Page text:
Proposed DSM-5 revisions to personality disorder criteria need further scrutiny
Donald W. Black, MD
The announced 2013 publication date for the fifth edition of the Diagnostic and Statistical Manual of Mental Disorders draws closer. DSM-5 has been greatly anticipated, but also heavily criticized. The process has been said to lack transparency, many of the proposed changes have been criticized for lacking an evidence base, and the field trials are behind schedule. I recently participated in a discussion with Mark Zimmerman, MD, which will be published in an upcoming issue of Current Psychiatry, regarding the personality disorder (PD) category. Dr. Zimmerman points out the committee offers no evidence their proposed criteria—which will eliminate 4 of the 10 PDs—perform better than the current criteria. Disturbingly, Dr. Zimmerman also points out there is no plan to directly compare the proposed criteria against current criteria. There is a push to include an overly complex dimensional rating system that likely will be ignored by all but the most scrupulous practitioners, and risks further marginalizing the category. Can you imagine another medical specialty that simply eliminates diagnoses by committee fiat? This is not the way to go about revising such an important diagnostic system.
We feature many interesting articles in this issue of Annals. Jose de Leon, MD, and colleagues failed to replicate the link between low serum cholesterol and attempted suicide. The link has long been assumed, but the relationship clearly is more complex than once thought. Amy H. Farabaugh, PhD, and colleagues test 4 definitions of depression in patients with Parkinson’s disease and confirm just how common it is. Russell Noyes, Jr., MD, and colleagues surveyed 300 family medicine patients and found continuity of care and having a longer physician-patient relationship were important to the therapeutic quality of the relationship. Therefore, despite technologic advances in medicine, something as simple as a human relationship may help determine the quality of care. Sergio A. Strejilevich, MD, and colleagues examine the relationship between the frequency of antidepressant exposure and worse long-term course of bipolar disorder. Consistent with the literature, they found antidepressant exposure was a risk factor for polarity changes and mood instability. William V. Bobo, MD, and colleagues pit orally disintegrating olanzapine tablets against the regular tablets in bipolar disorder patients and show both formulations behave similarly in terms of weight gain and metabolic side effects. Betty Pfefferbaum, MD, JD, and colleagues report children of Oklahoma City bombing survivors may experience physiologic reactivity 7 years after the event. Mark Zimmerman, MD, has developed a new scale to measure dimensions relevant to assessing remission that better captures treatment outcome than a pure symptom measure.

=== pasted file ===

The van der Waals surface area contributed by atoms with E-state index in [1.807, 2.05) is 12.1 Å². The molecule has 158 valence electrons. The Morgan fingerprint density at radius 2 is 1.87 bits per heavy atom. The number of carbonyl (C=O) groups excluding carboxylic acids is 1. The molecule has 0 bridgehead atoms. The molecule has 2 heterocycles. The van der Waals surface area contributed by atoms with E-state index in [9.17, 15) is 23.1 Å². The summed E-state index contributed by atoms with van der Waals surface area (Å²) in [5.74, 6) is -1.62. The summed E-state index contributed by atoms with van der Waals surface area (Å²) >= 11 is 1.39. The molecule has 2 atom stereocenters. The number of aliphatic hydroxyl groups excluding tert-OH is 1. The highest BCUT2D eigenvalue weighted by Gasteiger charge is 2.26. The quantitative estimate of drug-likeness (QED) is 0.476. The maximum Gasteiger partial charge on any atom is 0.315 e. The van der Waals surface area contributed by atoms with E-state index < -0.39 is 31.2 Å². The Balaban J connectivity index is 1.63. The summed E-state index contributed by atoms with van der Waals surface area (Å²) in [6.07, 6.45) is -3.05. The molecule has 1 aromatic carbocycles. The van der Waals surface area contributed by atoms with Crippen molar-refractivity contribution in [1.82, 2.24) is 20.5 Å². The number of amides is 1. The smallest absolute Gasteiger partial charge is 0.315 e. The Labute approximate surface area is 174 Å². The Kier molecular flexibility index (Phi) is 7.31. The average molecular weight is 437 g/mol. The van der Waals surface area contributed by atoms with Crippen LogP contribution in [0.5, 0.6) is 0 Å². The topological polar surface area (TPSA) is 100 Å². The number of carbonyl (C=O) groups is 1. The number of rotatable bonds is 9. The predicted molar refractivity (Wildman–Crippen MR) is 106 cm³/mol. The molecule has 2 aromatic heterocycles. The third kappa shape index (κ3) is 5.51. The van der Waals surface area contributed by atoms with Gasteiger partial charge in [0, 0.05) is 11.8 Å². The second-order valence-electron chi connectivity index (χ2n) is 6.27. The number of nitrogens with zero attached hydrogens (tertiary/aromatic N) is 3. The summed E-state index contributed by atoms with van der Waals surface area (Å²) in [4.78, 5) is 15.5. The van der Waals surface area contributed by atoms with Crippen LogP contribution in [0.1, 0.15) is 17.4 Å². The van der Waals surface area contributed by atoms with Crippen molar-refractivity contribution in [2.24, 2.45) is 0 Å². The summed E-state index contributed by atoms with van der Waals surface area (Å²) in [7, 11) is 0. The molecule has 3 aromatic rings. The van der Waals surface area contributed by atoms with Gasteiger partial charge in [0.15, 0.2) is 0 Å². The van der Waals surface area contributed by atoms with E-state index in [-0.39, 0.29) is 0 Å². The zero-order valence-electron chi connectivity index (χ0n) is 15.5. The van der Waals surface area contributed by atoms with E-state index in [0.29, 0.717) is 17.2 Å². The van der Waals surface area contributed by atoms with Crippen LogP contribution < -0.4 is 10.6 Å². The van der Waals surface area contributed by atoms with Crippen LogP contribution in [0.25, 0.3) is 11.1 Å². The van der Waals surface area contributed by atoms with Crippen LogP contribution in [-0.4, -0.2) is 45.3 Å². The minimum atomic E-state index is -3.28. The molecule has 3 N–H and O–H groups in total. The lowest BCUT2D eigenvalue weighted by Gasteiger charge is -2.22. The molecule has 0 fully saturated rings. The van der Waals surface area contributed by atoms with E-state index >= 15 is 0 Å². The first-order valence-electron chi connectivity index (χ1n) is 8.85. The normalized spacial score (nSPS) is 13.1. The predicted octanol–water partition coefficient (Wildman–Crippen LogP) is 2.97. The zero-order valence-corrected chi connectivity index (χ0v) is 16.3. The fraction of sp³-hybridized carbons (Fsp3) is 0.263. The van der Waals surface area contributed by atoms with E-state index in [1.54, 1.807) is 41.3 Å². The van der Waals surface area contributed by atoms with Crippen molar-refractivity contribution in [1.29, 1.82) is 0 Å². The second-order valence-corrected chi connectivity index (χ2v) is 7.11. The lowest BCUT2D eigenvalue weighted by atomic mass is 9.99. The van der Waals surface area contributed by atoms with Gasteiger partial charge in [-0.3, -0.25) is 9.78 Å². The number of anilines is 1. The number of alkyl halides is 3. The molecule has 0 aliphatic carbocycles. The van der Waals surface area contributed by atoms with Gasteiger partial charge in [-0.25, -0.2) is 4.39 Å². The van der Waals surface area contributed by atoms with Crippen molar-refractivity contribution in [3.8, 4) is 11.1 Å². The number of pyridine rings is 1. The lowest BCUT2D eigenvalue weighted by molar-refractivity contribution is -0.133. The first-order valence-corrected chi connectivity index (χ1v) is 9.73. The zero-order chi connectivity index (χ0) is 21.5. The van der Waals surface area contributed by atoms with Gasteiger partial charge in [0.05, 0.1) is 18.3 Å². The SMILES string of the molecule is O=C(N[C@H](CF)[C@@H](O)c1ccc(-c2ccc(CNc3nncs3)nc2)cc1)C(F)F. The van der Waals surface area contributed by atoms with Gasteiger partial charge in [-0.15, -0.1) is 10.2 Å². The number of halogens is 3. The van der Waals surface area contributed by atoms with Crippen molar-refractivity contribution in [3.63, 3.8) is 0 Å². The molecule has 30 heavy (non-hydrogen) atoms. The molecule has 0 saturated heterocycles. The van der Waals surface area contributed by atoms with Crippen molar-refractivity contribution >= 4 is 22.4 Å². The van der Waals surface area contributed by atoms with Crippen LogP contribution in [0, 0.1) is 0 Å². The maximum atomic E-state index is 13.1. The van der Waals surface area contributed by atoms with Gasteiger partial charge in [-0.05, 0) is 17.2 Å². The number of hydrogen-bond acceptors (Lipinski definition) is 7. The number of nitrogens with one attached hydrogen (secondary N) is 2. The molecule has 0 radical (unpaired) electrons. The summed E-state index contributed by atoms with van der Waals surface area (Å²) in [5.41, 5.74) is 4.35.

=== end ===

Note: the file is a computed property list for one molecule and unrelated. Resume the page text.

Finally, I want to give readers an early preview of the upcoming American Academy of Clinical Psychiatrists/Current Psychiatry meeting scheduled for March 29 to 31, 2012 in Chicago, IL. We will provide updates on mood and anxiety disorders, sleep disorders, psychoses, and bipolar disorder. We selected these topics based on feedback from attendees. The speaker list is being developed and will include nationally known faculty. Mark your calendars now.
Donald W. Black, MD
Annals of Clinical Psychiatry ©2011 Quadrant HealthCom Inc.